MICHELE C. MEYER-SHIPP, J.D
CHIEF DIVERSITY & INCLUSION OFFICER
AKIN GUMP STRAUSS HAUER & FELD LLP
SETON HALL UNIVERSITY SCHOOL OF LAW
What experiences in your career best positioned or prepared you for a global leadership role?
My personal and professional experiences positioned me for a global leadership role. In my personal life, both traveling in Europe, Asia, Africa and Latin America; and hosting international exchange students in my home over a 10-year period; exposed me to people
from different backgrounds and made me curious about different cultures. That curiosity fuels my drive to work in global roles. Professionally, working as an employment attorney exposed me to varying laws from country to country, as well as various ways of doing
business with others. This exposure helped me figure out how to navigate from country to country as the rules of engagement are different in each location.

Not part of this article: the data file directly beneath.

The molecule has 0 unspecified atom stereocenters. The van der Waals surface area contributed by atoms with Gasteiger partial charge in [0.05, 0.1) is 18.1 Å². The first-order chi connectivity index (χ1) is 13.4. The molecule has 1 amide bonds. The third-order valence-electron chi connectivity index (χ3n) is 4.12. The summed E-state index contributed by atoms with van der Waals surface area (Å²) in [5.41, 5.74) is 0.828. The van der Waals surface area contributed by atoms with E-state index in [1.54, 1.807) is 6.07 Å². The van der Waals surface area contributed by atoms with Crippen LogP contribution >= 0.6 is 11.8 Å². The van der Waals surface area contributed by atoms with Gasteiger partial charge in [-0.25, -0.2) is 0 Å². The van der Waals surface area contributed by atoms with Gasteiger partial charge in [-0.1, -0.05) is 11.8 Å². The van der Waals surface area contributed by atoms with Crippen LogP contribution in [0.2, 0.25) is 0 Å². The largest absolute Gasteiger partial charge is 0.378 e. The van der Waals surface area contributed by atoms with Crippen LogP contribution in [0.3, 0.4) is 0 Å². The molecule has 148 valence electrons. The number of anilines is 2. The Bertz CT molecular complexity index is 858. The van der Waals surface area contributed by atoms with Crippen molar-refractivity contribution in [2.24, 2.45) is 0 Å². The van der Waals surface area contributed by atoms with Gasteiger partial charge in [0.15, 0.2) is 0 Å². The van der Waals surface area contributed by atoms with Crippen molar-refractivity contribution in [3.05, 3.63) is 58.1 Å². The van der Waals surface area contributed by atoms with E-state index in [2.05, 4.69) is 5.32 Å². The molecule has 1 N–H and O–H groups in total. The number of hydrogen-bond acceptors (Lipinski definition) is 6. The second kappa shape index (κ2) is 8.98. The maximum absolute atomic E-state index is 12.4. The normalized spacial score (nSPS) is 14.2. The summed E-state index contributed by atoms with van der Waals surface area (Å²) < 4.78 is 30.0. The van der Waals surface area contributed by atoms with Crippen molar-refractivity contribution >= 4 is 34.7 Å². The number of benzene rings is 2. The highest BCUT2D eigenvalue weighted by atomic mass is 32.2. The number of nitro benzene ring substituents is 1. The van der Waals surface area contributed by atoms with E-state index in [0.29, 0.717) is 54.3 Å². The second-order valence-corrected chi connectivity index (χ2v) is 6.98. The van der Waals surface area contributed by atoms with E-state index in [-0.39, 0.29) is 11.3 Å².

What type of risks have you taken in your career, and how did they prepare you for the unexpected?
The biggest risk that I have taken in my career involves me continuously taking on job opportunities outside of my comfort zone. For example, early in my career, I left my role as a litigator in the private practice of law to take on quasi-legal positions in the public sector. Later in my career, I left the practice of law, completely, to take on a brand-new role in D&I
management for a corporation. Taking on different types of jobs and stepping into new industries and sectors without knowing exactly how to navigate, while risky and candidly frightening, prepared me to live in today’s “VUCA” world (volatile, uncertain, complex and ambiguous).
What advice would you offer to developing and emerging leaders to leverage mentoring and coaching relationships?
My simple and straightforward piece of advice to emerging leaders is to build a personal Board of Mentors – a group of different people who you can call on for advice and guidance relating to all aspects of your life. While you are likely to call on one mentor to navigate
a particular issue, that mentor may not be equipped to help you navigate another issue. Thus, a Board of Mentors will ensure that you always have someone in that network to call on.